RBA: We've heard that some pros pull out the fixed gear bikes about now and focus on smooth, spinning miles. Is that a myth?
Ben: Fixed gear riding is something that is certainly back in vogue again as it is now coming to light that pedaling at higher cadences is a more efficient way of producing power. Lance Armstrong was instrumental in breaking down traditional thinking that slower cadences were more powerful, as he was broadcast winning on top of the world's most famous cycling climbs, pedaling in excess of 110 rpm.
Pedaling efficiently is something all cyclists should be striving on improving, and riding a "fixie" doesn't give you much choice but to learn how to pedal fluently. I know with my own performances that as I build up my form for peak periods throughout the season my cadence increases in suit, my muscle fatigue drops, and I can ride harder and for longer periods.
RBA: There are many different training ideas for this time of year: Some say stay in the little ring, low heart-rate and spin long miles. There are others who use this time for long rides in the big ring to gain strength through the fall and winter. What's your opinion?
Ben: There is a unique balance that each individual needs to find in their training. If, for example, someone has unlimited training time, I believe that long miles interspersed with medium-intensity strength efforts on the bike pave the way for a more consistent season.
In saying that, some people have schedules dictated by outsides influences—such as work! These situations call for more efficient use of their training time by riding predominately in their aerobic zones and throwing in some higher-intensity efforts. The trick here though is to ensure adequate recovery between the sessions to maintain the quality.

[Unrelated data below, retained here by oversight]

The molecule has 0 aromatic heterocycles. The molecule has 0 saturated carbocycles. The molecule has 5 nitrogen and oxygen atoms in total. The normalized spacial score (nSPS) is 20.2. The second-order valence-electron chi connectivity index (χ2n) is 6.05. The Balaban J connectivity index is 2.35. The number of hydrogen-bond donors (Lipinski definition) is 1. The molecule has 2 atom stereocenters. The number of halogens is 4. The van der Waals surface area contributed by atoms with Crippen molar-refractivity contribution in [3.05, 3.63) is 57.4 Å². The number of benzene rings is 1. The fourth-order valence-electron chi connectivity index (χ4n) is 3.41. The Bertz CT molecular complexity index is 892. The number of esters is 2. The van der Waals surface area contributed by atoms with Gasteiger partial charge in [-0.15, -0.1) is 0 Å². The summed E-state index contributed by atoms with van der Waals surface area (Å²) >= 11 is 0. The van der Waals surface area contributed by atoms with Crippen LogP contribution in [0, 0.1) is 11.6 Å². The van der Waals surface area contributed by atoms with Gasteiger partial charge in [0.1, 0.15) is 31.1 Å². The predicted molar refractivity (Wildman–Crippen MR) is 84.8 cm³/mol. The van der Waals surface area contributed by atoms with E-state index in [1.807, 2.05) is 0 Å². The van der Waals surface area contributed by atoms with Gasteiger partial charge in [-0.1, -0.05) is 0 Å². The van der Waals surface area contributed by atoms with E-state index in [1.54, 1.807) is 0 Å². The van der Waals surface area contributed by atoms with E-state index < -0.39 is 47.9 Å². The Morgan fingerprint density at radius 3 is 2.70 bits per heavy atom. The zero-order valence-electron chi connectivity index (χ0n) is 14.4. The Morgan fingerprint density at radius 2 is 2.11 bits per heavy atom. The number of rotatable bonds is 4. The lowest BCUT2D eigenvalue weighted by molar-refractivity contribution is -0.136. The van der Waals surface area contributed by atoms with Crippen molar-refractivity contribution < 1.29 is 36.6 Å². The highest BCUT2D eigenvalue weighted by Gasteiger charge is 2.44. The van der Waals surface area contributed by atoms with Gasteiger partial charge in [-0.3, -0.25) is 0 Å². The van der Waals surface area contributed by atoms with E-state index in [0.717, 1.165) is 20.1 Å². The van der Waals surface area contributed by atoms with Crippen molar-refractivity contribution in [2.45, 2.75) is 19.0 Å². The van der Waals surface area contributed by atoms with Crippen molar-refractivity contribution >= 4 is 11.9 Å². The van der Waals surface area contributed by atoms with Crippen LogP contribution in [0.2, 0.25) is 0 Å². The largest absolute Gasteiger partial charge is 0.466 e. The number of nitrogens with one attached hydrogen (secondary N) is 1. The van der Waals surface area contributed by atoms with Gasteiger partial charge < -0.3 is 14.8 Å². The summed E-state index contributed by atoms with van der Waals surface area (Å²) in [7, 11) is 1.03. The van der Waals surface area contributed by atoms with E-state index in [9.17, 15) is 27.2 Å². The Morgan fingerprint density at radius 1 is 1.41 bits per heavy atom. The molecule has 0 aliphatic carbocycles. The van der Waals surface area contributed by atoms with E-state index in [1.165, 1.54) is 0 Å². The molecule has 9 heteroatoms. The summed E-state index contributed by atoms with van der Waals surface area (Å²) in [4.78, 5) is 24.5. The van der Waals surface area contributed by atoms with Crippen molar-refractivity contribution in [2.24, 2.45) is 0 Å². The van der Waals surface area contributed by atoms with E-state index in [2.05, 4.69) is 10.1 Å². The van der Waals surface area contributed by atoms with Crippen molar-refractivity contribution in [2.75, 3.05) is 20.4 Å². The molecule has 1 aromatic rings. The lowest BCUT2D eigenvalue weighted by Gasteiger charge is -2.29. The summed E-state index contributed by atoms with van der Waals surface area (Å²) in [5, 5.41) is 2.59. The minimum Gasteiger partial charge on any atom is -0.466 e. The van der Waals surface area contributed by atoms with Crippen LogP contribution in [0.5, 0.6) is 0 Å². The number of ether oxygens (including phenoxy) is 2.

Personally, I have tried a few different methods in my nine years as a professional cyclist, and the best years that I have had have been the ones where I spent more time to address my base foundation. Once again, patience proves to be a virtue.
RBA: Can you give us three secret training tips you have for this time of year?
Ben: Sure, here are three...
Lazy Time -- Give yourself some time off the bike, rest up on the structured training and de-stress your mind and body. There will be plenty of stimuli for you later in the year and the fresher and more motivated that you go in to it, the better you will come out.
Core Stability in the Gym -- Squats on swiss balls, one-legged leg presses, planks, dumbbell presses on a ball are all suitable exercises that create a destabilized platform on which your body must harness and increase its core strength and stability and on which muscle imbalances can be addressed.
Save Your Leg Efforts for the Bike -- Strength endurance efforts involve riding up a climb in a big gear with a cadence of between 50 to 70 rpm. This is the most specific strength effort for your legs that a cyclist can ever, ever do and are an exercise that pays massive dividends in your performances.
Ben Day runs a coaching service open to all. For more info on the offseason training, check out his DayByDay Cycle Coaching blog at: www.daybydaycyclecoaching.com.
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